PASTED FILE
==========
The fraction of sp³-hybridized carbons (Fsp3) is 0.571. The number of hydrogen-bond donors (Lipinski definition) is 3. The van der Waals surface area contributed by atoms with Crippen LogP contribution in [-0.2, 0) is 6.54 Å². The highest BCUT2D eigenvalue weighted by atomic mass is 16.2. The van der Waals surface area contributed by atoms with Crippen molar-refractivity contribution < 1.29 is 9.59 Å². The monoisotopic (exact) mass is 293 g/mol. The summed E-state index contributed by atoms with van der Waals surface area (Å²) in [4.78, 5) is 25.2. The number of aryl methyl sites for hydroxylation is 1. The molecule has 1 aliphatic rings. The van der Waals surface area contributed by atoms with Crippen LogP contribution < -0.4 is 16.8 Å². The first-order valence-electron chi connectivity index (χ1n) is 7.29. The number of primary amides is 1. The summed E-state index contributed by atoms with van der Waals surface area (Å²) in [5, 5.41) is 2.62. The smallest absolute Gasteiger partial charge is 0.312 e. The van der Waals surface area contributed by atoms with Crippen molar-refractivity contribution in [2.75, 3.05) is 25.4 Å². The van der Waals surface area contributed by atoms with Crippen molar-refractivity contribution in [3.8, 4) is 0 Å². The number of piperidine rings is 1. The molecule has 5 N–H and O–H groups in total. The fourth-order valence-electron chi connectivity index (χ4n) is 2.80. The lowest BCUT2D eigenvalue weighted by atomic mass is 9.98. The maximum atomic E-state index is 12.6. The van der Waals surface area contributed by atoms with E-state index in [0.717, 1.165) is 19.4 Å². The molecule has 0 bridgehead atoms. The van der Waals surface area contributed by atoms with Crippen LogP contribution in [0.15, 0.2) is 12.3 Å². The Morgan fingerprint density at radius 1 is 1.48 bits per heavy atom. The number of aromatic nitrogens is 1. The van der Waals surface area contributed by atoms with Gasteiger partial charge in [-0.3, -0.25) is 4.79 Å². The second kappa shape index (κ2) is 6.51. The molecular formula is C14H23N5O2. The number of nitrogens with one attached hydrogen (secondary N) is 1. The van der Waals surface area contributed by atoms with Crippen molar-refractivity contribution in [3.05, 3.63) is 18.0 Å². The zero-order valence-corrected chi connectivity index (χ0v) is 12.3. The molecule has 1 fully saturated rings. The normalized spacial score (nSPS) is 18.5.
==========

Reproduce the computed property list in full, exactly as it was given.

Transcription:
The fraction of sp³-hybridized carbons (Fsp3) is 0.571. The number of hydrogen-bond donors (Lipinski definition) is 3. The van der Waals surface area contributed by atoms with Crippen LogP contribution in [-0.2, 0) is 6.54 Å². The highest BCUT2D eigenvalue weighted by atomic mass is 16.2. The van der Waals surface area contributed by atoms with Crippen molar-refractivity contribution < 1.29 is 9.59 Å². The monoisotopic (exact) mass is 293 g/mol. The summed E-state index contributed by atoms with van der Waals surface area (Å²) in [4.78, 5) is 25.2. The number of aryl methyl sites for hydroxylation is 1. The molecule has 1 aliphatic rings. The van der Waals surface area contributed by atoms with Crippen LogP contribution < -0.4 is 16.8 Å². The first-order valence-electron chi connectivity index (χ1n) is 7.29. The number of primary amides is 1. The summed E-state index contributed by atoms with van der Waals surface area (Å²) in [5, 5.41) is 2.62. The smallest absolute Gasteiger partial charge is 0.312 e. The van der Waals surface area contributed by atoms with Crippen molar-refractivity contribution in [2.75, 3.05) is 25.4 Å². The van der Waals surface area contributed by atoms with Crippen molar-refractivity contribution in [3.8, 4) is 0 Å². The number of piperidine rings is 1. The molecule has 5 N–H and O–H groups in total. The fourth-order valence-electron chi connectivity index (χ4n) is 2.80. The lowest BCUT2D eigenvalue weighted by atomic mass is 9.98. The maximum atomic E-state index is 12.6. The van der Waals surface area contributed by atoms with E-state index in [0.717, 1.165) is 19.4 Å². The molecule has 0 bridgehead atoms. The van der Waals surface area contributed by atoms with Crippen LogP contribution in [0.15, 0.2) is 12.3 Å². The Morgan fingerprint density at radius 1 is 1.48 bits per heavy atom. The number of aromatic nitrogens is 1. The van der Waals surface area contributed by atoms with Gasteiger partial charge in [-0.3, -0.25) is 4.79 Å². The second kappa shape index (κ2) is 6.51. The molecular formula is C14H23N5O2. The number of nitrogens with one attached hydrogen (secondary N) is 1. The van der Waals surface area contributed by atoms with Crippen molar-refractivity contribution in [3.05, 3.63) is 18.0 Å². The zero-order valence-corrected chi connectivity index (χ0v) is 12.3. The molecule has 1 fully saturated rings. The normalized spacial score (nSPS) is 18.5.